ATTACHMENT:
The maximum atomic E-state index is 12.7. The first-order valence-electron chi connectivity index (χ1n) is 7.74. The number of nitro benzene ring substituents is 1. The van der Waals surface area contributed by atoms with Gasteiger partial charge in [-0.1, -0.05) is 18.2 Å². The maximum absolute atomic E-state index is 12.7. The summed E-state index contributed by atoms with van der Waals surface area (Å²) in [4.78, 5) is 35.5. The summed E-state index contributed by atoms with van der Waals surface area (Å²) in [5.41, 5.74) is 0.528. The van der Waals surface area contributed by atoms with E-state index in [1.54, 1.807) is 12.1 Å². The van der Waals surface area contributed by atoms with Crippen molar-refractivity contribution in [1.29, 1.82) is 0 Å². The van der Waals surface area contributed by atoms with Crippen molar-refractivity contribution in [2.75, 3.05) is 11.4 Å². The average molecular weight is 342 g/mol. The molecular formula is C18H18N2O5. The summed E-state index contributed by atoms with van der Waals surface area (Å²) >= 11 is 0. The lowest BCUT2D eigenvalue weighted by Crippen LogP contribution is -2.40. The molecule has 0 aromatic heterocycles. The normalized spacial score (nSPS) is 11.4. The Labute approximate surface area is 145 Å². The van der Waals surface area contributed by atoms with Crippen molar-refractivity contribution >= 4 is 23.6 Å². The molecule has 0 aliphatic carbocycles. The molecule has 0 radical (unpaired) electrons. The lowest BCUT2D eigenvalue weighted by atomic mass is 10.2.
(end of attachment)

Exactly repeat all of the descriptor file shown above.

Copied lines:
The maximum atomic E-state index is 12.7. The first-order valence-electron chi connectivity index (χ1n) is 7.74. The number of nitro benzene ring substituents is 1. The van der Waals surface area contributed by atoms with Gasteiger partial charge in [-0.1, -0.05) is 18.2 Å². The maximum absolute atomic E-state index is 12.7. The summed E-state index contributed by atoms with van der Waals surface area (Å²) in [4.78, 5) is 35.5. The summed E-state index contributed by atoms with van der Waals surface area (Å²) in [5.41, 5.74) is 0.528. The van der Waals surface area contributed by atoms with E-state index in [1.54, 1.807) is 12.1 Å². The van der Waals surface area contributed by atoms with Crippen molar-refractivity contribution in [1.29, 1.82) is 0 Å². The van der Waals surface area contributed by atoms with Crippen molar-refractivity contribution in [2.75, 3.05) is 11.4 Å². The average molecular weight is 342 g/mol. The molecular formula is C18H18N2O5. The summed E-state index contributed by atoms with van der Waals surface area (Å²) >= 11 is 0. The lowest BCUT2D eigenvalue weighted by Crippen LogP contribution is -2.40. The molecule has 0 aromatic heterocycles. The normalized spacial score (nSPS) is 11.4. The Labute approximate surface area is 145 Å². The van der Waals surface area contributed by atoms with Crippen molar-refractivity contribution >= 4 is 23.6 Å². The molecule has 0 aliphatic carbocycles. The molecule has 0 radical (unpaired) electrons. The lowest BCUT2D eigenvalue weighted by atomic mass is 10.2.